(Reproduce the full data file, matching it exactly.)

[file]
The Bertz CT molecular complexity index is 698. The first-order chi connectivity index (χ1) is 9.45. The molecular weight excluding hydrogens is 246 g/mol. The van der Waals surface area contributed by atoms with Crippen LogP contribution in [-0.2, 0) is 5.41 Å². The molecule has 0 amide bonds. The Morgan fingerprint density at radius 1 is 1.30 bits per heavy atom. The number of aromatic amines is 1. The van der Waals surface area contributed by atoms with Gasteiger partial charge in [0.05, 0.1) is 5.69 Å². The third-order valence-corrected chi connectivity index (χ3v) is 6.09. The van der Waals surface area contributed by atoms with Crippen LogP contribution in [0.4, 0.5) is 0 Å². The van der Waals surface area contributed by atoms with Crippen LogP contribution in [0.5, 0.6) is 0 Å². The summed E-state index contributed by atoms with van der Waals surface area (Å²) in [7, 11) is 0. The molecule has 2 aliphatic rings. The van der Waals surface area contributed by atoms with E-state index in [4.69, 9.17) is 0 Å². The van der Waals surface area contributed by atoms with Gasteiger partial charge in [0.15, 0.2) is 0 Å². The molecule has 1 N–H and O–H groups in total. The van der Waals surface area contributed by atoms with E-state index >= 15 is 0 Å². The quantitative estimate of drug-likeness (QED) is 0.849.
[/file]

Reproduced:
The Bertz CT molecular complexity index is 698. The first-order chi connectivity index (χ1) is 9.45. The molecular weight excluding hydrogens is 246 g/mol. The van der Waals surface area contributed by atoms with Crippen LogP contribution in [-0.2, 0) is 5.41 Å². The molecule has 0 amide bonds. The Morgan fingerprint density at radius 1 is 1.30 bits per heavy atom. The number of aromatic amines is 1. The van der Waals surface area contributed by atoms with Gasteiger partial charge in [0.05, 0.1) is 5.69 Å². The third-order valence-corrected chi connectivity index (χ3v) is 6.09. The van der Waals surface area contributed by atoms with Crippen LogP contribution in [0.4, 0.5) is 0 Å². The van der Waals surface area contributed by atoms with Crippen LogP contribution in [0.5, 0.6) is 0 Å². The summed E-state index contributed by atoms with van der Waals surface area (Å²) in [7, 11) is 0. The molecule has 2 aliphatic rings. The van der Waals surface area contributed by atoms with E-state index in [4.69, 9.17) is 0 Å². The van der Waals surface area contributed by atoms with Gasteiger partial charge in [0.15, 0.2) is 0 Å². The molecule has 1 N–H and O–H groups in total. The van der Waals surface area contributed by atoms with E-state index >= 15 is 0 Å². The quantitative estimate of drug-likeness (QED) is 0.849.